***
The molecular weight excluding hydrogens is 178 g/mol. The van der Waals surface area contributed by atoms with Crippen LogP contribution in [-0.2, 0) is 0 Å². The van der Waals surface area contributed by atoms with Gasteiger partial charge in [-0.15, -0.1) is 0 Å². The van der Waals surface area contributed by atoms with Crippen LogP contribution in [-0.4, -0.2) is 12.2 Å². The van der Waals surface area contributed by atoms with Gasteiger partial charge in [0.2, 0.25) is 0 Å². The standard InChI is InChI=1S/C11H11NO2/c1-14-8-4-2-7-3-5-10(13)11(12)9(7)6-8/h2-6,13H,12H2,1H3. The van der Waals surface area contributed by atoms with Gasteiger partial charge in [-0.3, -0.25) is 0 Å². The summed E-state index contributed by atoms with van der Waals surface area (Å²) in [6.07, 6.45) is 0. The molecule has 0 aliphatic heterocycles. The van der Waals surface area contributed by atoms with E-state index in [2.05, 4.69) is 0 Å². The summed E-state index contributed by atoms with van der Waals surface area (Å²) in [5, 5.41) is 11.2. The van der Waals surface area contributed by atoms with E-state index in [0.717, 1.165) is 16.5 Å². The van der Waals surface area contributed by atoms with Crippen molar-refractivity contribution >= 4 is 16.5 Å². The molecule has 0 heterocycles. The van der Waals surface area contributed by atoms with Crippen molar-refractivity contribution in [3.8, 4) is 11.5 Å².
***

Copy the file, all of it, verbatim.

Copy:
The molecular weight excluding hydrogens is 178 g/mol. The van der Waals surface area contributed by atoms with Crippen LogP contribution in [-0.2, 0) is 0 Å². The van der Waals surface area contributed by atoms with Gasteiger partial charge in [-0.15, -0.1) is 0 Å². The van der Waals surface area contributed by atoms with Crippen LogP contribution in [-0.4, -0.2) is 12.2 Å². The van der Waals surface area contributed by atoms with Gasteiger partial charge in [0.2, 0.25) is 0 Å². The standard InChI is InChI=1S/C11H11NO2/c1-14-8-4-2-7-3-5-10(13)11(12)9(7)6-8/h2-6,13H,12H2,1H3. The van der Waals surface area contributed by atoms with Gasteiger partial charge in [-0.3, -0.25) is 0 Å². The summed E-state index contributed by atoms with van der Waals surface area (Å²) in [6.07, 6.45) is 0. The molecule has 0 aliphatic heterocycles. The van der Waals surface area contributed by atoms with E-state index in [2.05, 4.69) is 0 Å². The summed E-state index contributed by atoms with van der Waals surface area (Å²) in [5, 5.41) is 11.2. The van der Waals surface area contributed by atoms with E-state index in [0.717, 1.165) is 16.5 Å². The van der Waals surface area contributed by atoms with Crippen molar-refractivity contribution >= 4 is 16.5 Å². The molecule has 0 heterocycles. The van der Waals surface area contributed by atoms with Crippen molar-refractivity contribution in [3.8, 4) is 11.5 Å².